Third stop were the crown treasury and armory. Same here. If you haven't seen much like this before you should really visit. There is a fine collection of golden objects, weapons and military clothing. Some of the artwork really was outstanding. Especially the jewelery amazed me. But ones more, I do know what a harness and a canon look like. There were some amazingly decorated weapons in the exhibition but still, it couldn't really impress me.
What I liked most of all Wawel were the Royal private apartments. This was a guided tour so that might be part of the reason. I like to get all these background information and I like the opportunity to ask questions. The group was pretty small and the guide spoke very well English. She gave interesting insides and specific information for almost every piece of furniture in the building, always stretching that indeed "the clocks still work today" :) If there is one thing I don't regret about Wawel, it is visiting this apartments. So in my opinion, if there is one place you should pay for, make it this one. The renaissance square in front of the royal buildings is equally beautiful.
Finally, the Cathedral (5 PLN) was a bad ender of the tour. Even from the outside this doesn't look nice. You might know I am quite a symmetry freak. Well if you are too, than this building is your worst nightmare. There is simply nothing about it that keeps the balance. It is a complete mix of all kinds of bits and parts, materials, hights and forms. Not exactly my perfect kind of architecture, that is.
The inside is boasted with things to see, but what it lacks is atmosphere. When you enter here, you don't feel that humbleness or magical touch. It is not only crowded, it is also as unorganized as its outside. There is no open space, no air, no mystery hanging around.
The back of your entrance ticket will show you the way to walk around, yet it is in Polish only. Taking the route you'll pass all kinds of graves and altars which are no doubt very well crafted and valuable. But they just aren't beautiful. Then you'll go up to the bell tower and forgive me, but I don't know what is so special about that.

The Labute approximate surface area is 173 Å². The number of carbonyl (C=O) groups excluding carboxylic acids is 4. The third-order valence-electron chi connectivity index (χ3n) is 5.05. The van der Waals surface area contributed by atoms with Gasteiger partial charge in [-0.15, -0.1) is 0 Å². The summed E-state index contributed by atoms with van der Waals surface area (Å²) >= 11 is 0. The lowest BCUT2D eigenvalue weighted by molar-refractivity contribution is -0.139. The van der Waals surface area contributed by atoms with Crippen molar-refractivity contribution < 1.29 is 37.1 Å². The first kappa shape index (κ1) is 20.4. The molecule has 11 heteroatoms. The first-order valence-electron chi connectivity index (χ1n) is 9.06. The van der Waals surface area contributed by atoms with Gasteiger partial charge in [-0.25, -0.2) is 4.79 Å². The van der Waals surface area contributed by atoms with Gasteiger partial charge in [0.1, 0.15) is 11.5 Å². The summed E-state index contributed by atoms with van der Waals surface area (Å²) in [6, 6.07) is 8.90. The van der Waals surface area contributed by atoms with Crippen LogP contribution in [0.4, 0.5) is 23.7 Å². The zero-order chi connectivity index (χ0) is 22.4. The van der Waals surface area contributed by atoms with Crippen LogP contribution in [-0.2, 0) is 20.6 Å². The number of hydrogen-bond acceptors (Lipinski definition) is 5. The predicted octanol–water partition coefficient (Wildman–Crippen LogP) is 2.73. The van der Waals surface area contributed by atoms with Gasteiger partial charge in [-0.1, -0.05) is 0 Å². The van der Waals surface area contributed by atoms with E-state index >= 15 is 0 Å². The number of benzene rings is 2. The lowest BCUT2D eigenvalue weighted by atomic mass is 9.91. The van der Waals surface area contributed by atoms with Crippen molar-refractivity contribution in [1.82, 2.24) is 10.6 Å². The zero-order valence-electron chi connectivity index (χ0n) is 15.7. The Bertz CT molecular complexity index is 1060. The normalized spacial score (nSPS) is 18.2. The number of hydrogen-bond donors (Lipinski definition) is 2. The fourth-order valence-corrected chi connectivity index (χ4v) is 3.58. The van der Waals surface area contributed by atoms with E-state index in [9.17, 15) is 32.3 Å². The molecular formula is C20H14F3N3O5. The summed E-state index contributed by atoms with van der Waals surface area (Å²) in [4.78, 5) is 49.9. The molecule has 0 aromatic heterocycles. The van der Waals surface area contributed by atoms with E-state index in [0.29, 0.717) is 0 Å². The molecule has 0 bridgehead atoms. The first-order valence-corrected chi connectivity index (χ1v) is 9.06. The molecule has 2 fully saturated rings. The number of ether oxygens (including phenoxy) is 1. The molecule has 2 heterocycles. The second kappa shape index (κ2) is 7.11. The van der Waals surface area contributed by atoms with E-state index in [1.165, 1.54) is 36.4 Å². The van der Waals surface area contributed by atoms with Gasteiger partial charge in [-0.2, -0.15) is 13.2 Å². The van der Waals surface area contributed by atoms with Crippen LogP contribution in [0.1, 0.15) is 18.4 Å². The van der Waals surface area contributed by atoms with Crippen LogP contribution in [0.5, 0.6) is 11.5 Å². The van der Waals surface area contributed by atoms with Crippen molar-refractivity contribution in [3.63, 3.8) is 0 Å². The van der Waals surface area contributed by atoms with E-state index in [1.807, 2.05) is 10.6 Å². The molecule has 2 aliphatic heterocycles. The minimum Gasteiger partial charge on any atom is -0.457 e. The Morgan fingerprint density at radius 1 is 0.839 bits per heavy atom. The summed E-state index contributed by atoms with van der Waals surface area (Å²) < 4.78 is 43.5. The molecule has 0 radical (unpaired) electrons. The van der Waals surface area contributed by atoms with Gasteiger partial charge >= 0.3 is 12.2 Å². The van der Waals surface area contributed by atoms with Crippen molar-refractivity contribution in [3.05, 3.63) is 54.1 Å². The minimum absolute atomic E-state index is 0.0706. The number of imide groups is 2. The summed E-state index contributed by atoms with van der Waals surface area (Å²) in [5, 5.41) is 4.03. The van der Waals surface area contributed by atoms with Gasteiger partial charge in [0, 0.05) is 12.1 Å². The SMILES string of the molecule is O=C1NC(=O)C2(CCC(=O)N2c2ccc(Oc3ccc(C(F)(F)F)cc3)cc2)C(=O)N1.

Than last but not least, there are the tombs. How many graves do you think there can be underneath a cathedral? Well, many. And this is not like what I'm used to. Most churches with tombs I know have the gravestones paved in the floor like a tile. Here the coffins just stand all around. Big ones and small ones, even babies ones. I found it a bit creepy. But for us, this wasn't so spectacular either as we don't know that much details about the Polish history and most of the people buried here were unknown to me. But some of the other visitors literally bowed in awe at some of the tombs, so this place is obviously pretty sacred for the Polish.
This has turned to a monster of a review so I'll keep the conclusion rather short. If I'd have to do Wawel again, I would visit the site from the outside, walk around the buildings, the garden, have a look over the Vistula river and then visit the Royal Private apartments. I wouldn't pay for anything else. In my opinion this site is a bit overrated, what probably caused too high expectations that couldn't be answered. That's what I think about it. Please feel free to disagree.
Part of the Poland 2008 travel blog
Part of the list UNESCO World Inheritance
1 / 1 TravBuddies found this review helpful/trustworthy
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Jul 25, 2007
Just 500meters from the Old Town Square in Krakow can you find Wawel Hill. There is several things to do here including, but some of the highlights are:
Its free to wander around inside the complex, but the atractions cost money (10PLN and up)
Armory and Treasury
First. There is only a limited tickets for every attraction so if you are unlucky there sold out for some attractions by 11AM. So be here early if you want to take the entire tour.
Wawel Cathedral is nice and huge , but its not allowed to take pictures inside the Cathedral. You can also climb the Bell Tower, but watch your head if you are anything over 150cm. The Bell Tower features the largest bell in Poland with a weight of around 11.000kg.
The Castle is a like most castles. Nice, shiny, big rooms, high ceilings.
Part of the Europe 2007 travel blog
1 / 1 TravBuddies found this review helpful/trustworthy